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Bengals find healthy formula, but X factor remains elusive

Posted Jan 9, 2017

The season has been done barely a week but the Bengals are getting good early vibes from their players on the mend and should have virtually every one in place when they report for voluntary workouts. They've got the right injury formula, but they're trying to avoid the wrong injury.

Giovani Bernard is trying to get back for the opener.

The season has been done barely a week but the Bengals are getting good early vibes from their players on the mend and should have virtually every one in place when they report for voluntary workouts.

With franchise wide receiver A.J. Green bowing out of the Pro Bowl, his hamstring figures to be ready when the Bengals are ready to take the field in late May. And with tight end Tyler Eifert not repeating his Pro Bowl accident of last January, he, too, is on course when organized team activities migrate to the field after his back surgery.

Plus, first-round pick William Jackson (pectoral) and fourth-round pick Andrew Billings (knee) are on the verge of being cleared after their rookie seasons were wiped out by early August. Left guard Clint Boling is already on the elliptical days after surgery to correct a separated shoulder and is also looking at an on-time arrival for OTAs, as are fellow offensive linemen Cedric Ogbuehi and Jake Fisher after they survived dinged shoulders late in the season that didn’t require surgery.

But they hope the biggest piece of optimism belongs to running back Giovani Bernard.  Last week, less than 50 days after tearing his ACL, Bernard was back in the Bengals weight room and he wasn't saying a word. He figures opposing defenses are really going to underestimate him now. He won’t make the field in May and June and maybe not the start of training camp, but Bernard is definitely in the mix to be ready for the opener.

When A.J. Green went down with a hamstring injury, it was hard for the Bengals to recover.

When it comes to the NFL’s endless battle of injuries, numbers suggest the Bengals are as well prepared as the best trained teams in the league. But they have to work on their luck.

According to the web site mangameslost.com, a year after the Bengals led the NFL in fewest games lost by injuries with 85, they were the fifth healthiest team in 2016 when they lost 121, trailing only Philadelphia (75), Tennessee (90), Denver (111), and Kansas City (118).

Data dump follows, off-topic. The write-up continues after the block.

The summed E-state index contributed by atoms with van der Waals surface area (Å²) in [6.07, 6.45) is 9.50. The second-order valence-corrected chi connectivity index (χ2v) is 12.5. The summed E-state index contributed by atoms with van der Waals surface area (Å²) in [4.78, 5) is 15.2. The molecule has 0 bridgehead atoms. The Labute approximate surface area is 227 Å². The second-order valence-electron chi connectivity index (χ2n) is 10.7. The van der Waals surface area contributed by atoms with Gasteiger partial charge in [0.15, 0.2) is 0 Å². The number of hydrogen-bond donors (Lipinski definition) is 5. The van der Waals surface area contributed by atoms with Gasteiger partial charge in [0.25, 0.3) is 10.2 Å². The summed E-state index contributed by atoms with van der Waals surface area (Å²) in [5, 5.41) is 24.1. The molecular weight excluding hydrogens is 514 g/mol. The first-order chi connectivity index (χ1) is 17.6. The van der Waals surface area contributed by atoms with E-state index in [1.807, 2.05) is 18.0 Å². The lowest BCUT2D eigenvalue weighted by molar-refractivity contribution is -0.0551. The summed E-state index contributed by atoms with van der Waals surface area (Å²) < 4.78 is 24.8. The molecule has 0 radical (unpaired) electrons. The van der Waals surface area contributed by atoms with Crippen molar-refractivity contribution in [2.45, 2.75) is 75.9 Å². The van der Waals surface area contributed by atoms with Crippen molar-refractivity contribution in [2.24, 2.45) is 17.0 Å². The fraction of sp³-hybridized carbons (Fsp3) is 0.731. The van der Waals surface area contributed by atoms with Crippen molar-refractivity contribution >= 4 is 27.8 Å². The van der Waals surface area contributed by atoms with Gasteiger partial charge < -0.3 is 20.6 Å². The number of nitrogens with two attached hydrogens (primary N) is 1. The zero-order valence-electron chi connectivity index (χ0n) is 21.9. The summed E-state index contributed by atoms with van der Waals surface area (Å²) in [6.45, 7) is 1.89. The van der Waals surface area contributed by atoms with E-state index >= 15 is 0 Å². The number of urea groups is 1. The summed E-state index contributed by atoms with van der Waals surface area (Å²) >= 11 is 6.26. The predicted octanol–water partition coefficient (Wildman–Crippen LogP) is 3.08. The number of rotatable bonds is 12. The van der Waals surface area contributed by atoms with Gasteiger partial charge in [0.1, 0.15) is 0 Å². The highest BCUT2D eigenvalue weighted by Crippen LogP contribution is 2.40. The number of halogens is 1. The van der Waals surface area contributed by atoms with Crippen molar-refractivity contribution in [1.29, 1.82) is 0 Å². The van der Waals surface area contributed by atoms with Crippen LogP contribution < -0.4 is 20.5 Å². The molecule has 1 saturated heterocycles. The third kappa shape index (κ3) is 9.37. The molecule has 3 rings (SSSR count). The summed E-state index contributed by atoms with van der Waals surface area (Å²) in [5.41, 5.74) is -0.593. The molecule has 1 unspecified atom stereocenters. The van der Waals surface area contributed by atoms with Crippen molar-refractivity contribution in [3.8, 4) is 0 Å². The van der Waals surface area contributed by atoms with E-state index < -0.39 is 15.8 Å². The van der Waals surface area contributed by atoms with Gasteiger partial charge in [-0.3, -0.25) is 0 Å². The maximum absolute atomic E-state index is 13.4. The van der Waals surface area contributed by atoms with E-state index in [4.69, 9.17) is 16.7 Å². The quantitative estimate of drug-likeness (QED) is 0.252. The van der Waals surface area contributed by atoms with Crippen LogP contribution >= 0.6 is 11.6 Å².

The program instituted by Bengals head strength and conditioning coach Chip Morton and assistant Jeff Friday in the wake of the 2014 season has held up well. According to mangameslost.com, that was the year the Bengals finished tied for 15th for most games lost by injury with 174 a season after they had the ninth most with 209 in 2013.

Morton and Friday backed off the weekly in-season regimen for 2015. Wednesday and Thursday were still the heaviest practices, but the Friday workout got scratched and replaced by a recovery day with a walk-through. The Saturday walk-through was then replaced by a brief but up-tempo practice, a bow to research showing that amping up the speed closer to the game had bigger benefits.

It matters.  Look at the top ten of the fewest games lost by injury in 2015. The Bengals won their division. Denver, which had the third fewest, won the Super Bowl. Minnesota (7), Green Bay (9), and Arizona (10) made the postseason.

Of course, New England made the AFC title game with the most games lost, but only Washington and Houston, both 9-7, joined them in the postseason out of the bottom ten. In 2016, the two AFC bye teams, Kansas City (4) and New England (6) were in the top ten of the fewest games lost, as were Wild Card Oakland (7) and NFC South champ Atlanta (8).

The Bengals have been among the healthiest of teams the past two seasons, but don't tell that to Eifert (left) and Dalton.

But teams can’t prepare for luck. The Bengals’ overhauled agenda worked wonders, but it didn’t help them avoid quarterback Andy Dalton’s freak broken thumb on his throwing hand after a tackle in 2015, or tight end Tyler Eifert’s torn ankle ligaments in the Pro Bowl a half a world away from the Bengals staff, and Green’s abnormally high torn hamstring in 2016.

Injuries are so subjective and random that it’s hard to get analytical about them. As indicated by MGL.com. It’s hard to think of any team hit harder in 2016 than the Bengals offense. When they lost Green and Bernard for the last six games this season it marked a 47 percent loss of their passing game. When Green and Eifert played only two full games together, it hampered a duo that combined for 24 TDs in 2015.

And yet when the web site mangameslost.com computed injury impact to team approximate value, it found the Bengals’ AFC North rivals, the champion Steelers and runner-up Ravens,  were impacted eighth and 11th , respectively in the NFL while the Bengals were mysteriously all the way to No. 26 despite missing Green, Eifert, and Bernard for at least six games.

 

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